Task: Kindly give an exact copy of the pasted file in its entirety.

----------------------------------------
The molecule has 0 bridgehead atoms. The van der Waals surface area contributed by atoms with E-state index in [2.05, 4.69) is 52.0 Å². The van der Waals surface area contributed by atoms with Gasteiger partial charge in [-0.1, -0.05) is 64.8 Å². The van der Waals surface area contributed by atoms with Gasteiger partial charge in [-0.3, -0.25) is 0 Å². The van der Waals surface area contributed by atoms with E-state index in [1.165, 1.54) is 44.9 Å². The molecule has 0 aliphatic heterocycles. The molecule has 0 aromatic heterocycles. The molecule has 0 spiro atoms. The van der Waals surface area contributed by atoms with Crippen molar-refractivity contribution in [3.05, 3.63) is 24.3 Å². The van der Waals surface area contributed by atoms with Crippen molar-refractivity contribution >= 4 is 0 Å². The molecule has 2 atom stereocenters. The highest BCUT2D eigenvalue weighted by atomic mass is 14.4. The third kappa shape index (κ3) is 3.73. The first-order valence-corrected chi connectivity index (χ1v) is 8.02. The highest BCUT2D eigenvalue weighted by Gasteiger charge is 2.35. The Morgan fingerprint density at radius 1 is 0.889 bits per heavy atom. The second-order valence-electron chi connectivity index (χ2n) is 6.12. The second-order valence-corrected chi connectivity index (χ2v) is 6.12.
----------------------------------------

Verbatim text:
The molecule has 0 bridgehead atoms. The van der Waals surface area contributed by atoms with E-state index in [2.05, 4.69) is 52.0 Å². The van der Waals surface area contributed by atoms with Gasteiger partial charge in [-0.1, -0.05) is 64.8 Å². The van der Waals surface area contributed by atoms with Gasteiger partial charge in [-0.3, -0.25) is 0 Å². The van der Waals surface area contributed by atoms with E-state index in [1.165, 1.54) is 44.9 Å². The molecule has 0 aliphatic heterocycles. The molecule has 0 aromatic heterocycles. The molecule has 0 spiro atoms. The van der Waals surface area contributed by atoms with Crippen molar-refractivity contribution in [3.05, 3.63) is 24.3 Å². The van der Waals surface area contributed by atoms with Crippen molar-refractivity contribution >= 4 is 0 Å². The molecule has 2 atom stereocenters. The highest BCUT2D eigenvalue weighted by atomic mass is 14.4. The third kappa shape index (κ3) is 3.73. The first-order valence-corrected chi connectivity index (χ1v) is 8.02. The highest BCUT2D eigenvalue weighted by Gasteiger charge is 2.35. The Morgan fingerprint density at radius 1 is 0.889 bits per heavy atom. The second-order valence-electron chi connectivity index (χ2n) is 6.12. The second-order valence-corrected chi connectivity index (χ2v) is 6.12.